If you cannot get one of the big five or so, you can hold off for a few rounds and still get a quality contributor. The exceptions being the leagues with more than ten teams, those that require two starting QBs, whose scoring is heavily weighted to QBs or those that protect players from year-to-year. You must then grab the best available QB you can find as soon as you can. The more teams in your league, the greater the need to get a productive QB early and a quality backup in the mid-to-late rounds. A good reserve QB is important regardless of your league rules because the position is extremely vulnerable to injury. Collectively, starting quarterbacks missed a total of 59 games last year and parts of several others.
Past history is usually a good indicator of a QB's future effectiveness. Study his last three years in the league. The numbers do not vary much for the veterans unless an injury, a new impact receiver or a radical change in offensive philosophy is the case. Age is a consideration as well as most young quarterbacks take at least 2-4 years to adjust to the NFL. If a young QB has legitimate talent and has a decent surrounding cast, then you can assume he will emerge after his first couple of learning seasons.
Take into account the quality of his wide receivers. Are they reliable and/or speedy big-play guys or just possession types? The burners are better for long-distance bonus points but also drop more catchable balls (like the Raiders the last few years.) If the receivers are new to the QB, there could be a 3-6 week getting acquainted time before they click.
Consider the team’s offensive schemes and determine whether they are a running or passing offense.
Consider the defensive side of the ball. A poor defense generally means the team will be throwing a lot trying to play catch-up football while a good defensive club sometimes grinds it on the ground on offense, especially if they have a lead.
Consider the offensive line. Pass protection is critical for the non-mobile types like Scott Mitchell, Gus Frerotte and Jeff George.
Consider a quarterback’s injury history. Guys like Chris Chandler and Troy Aikman always miss a few games while securing a quality backup later in the draft is crucial for insurance purposes no matter who your QB happens to be. Try to avoid the injury types in the early rounds along with those in the middle of QB controversies or in unsettled situations.
Consider running ability. Some leagues count double points for a QB rushing touchdown while others count yardage gained. This is what makes Kordell Stewart such a valuable fantasy football commodity. Generally speaking, a QB with talent with no receivers will fair better than a receiver with talent but nobody to get the ball to him.
Stay away from rookie quarterbacks as they ultimately struggle their first year in the league. The same generally holds for second year men as well. Look up the career statistics of the best quarterbacks in NFL history and you will find that the majority of them had a rough go of it in their first couple of seasons as a starter.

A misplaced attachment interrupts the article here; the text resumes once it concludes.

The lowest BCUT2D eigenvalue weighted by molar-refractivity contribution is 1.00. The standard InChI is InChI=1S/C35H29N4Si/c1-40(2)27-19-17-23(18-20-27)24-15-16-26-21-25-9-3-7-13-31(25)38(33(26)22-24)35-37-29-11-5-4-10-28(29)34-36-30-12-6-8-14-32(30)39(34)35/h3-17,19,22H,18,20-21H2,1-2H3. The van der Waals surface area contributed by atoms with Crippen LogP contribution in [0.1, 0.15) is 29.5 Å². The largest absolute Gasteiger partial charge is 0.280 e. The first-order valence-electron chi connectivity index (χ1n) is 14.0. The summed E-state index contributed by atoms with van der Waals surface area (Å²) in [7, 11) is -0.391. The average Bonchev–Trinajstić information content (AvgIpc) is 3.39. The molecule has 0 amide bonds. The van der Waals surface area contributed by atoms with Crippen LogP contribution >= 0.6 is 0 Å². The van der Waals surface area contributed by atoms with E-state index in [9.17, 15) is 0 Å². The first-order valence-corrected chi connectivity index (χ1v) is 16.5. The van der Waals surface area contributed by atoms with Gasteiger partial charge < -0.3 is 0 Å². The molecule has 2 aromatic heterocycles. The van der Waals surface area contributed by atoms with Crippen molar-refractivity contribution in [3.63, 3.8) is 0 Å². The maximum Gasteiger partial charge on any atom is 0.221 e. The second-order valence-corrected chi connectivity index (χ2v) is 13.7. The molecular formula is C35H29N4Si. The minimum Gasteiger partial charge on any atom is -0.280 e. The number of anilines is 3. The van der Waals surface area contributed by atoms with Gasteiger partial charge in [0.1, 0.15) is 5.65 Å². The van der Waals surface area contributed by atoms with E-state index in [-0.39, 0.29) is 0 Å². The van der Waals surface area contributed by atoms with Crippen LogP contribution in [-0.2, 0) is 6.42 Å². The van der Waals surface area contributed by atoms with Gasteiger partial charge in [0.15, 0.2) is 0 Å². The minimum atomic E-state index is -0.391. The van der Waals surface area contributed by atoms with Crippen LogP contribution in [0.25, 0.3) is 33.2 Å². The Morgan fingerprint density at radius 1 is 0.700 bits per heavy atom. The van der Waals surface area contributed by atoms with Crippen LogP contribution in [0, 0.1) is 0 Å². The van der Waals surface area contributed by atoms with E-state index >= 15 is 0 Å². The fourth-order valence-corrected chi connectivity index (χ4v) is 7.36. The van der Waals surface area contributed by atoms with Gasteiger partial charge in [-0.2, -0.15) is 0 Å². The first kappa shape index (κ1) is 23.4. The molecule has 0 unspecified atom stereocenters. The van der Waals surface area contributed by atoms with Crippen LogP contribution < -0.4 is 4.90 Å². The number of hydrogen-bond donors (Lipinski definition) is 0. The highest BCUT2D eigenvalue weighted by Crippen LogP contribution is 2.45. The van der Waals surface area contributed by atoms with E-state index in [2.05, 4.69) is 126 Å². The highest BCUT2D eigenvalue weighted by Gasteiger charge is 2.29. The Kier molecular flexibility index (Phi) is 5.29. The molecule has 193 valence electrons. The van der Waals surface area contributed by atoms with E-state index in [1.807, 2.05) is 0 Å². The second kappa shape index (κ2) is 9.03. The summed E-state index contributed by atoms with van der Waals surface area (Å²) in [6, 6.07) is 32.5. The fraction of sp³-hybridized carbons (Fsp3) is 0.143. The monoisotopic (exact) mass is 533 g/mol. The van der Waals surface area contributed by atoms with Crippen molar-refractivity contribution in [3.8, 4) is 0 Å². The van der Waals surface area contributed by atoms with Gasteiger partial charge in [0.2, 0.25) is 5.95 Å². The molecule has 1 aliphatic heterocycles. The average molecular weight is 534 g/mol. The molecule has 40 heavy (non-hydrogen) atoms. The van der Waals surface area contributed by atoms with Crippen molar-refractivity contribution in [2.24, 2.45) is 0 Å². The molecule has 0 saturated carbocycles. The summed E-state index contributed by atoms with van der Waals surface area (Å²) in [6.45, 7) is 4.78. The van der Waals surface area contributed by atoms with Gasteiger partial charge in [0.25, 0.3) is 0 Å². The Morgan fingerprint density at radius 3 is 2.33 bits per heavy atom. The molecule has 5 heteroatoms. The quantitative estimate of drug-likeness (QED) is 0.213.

More than any other position in fantasy football, the running back rankings are the most diverse according to the rules you play by. Barry Sanders is worth more in yardage leagues because he is sometimes pulled from goal-line situations reducing his scoring output. Goal line backs are worth more in touchdown leagues and substantially less in yardage leagues. Third down specialists like Amp Lee have value only in performance leagues because they accumulate yards through the air as well as on the ground but do not score often. But they do have extra value in leagues that award double bonus points when running backs catch TD passes.
Be careful when drafting the middle round backs however. More teams are going to the new two-back set, which cuts into the production of those backs. These teams include Arizona, Atlanta, Buffalo, Carolina, Chicago, Green Bay, Kansas City, New York Giants, San Francisco and Tampa Bay.
Try to get an impact player early. If you do not have a chance at a player in the top ten or so then grab another position first and get a runner in the next round. Generally, the top 20 or so players listed at this position will all be solid fantasy picks barring an injury.
Concentrate on the backs with a history of scoring that play every down, that catch the ball well and play for teams with the better defenses and offensive lines. A good defensive compliment will give the ball back to the offense more often and generally create a lot of run-out-the-clock yardage for running backs in winning games. Remember too that roles change and that, more than any other position, running backs get hurt the most often. Several significant contributors like emerged last year because of injury and/or role change so be sure to draft for depth at this position.
Goal line specialists are valuable in just TD-only leagues and draftable strictly in the later rounds. These types seldom touch the ball often enough outside the red zone to accumulate significant yardage or score more than five or six touchdowns a year to be considered in the early-to-mid rounds.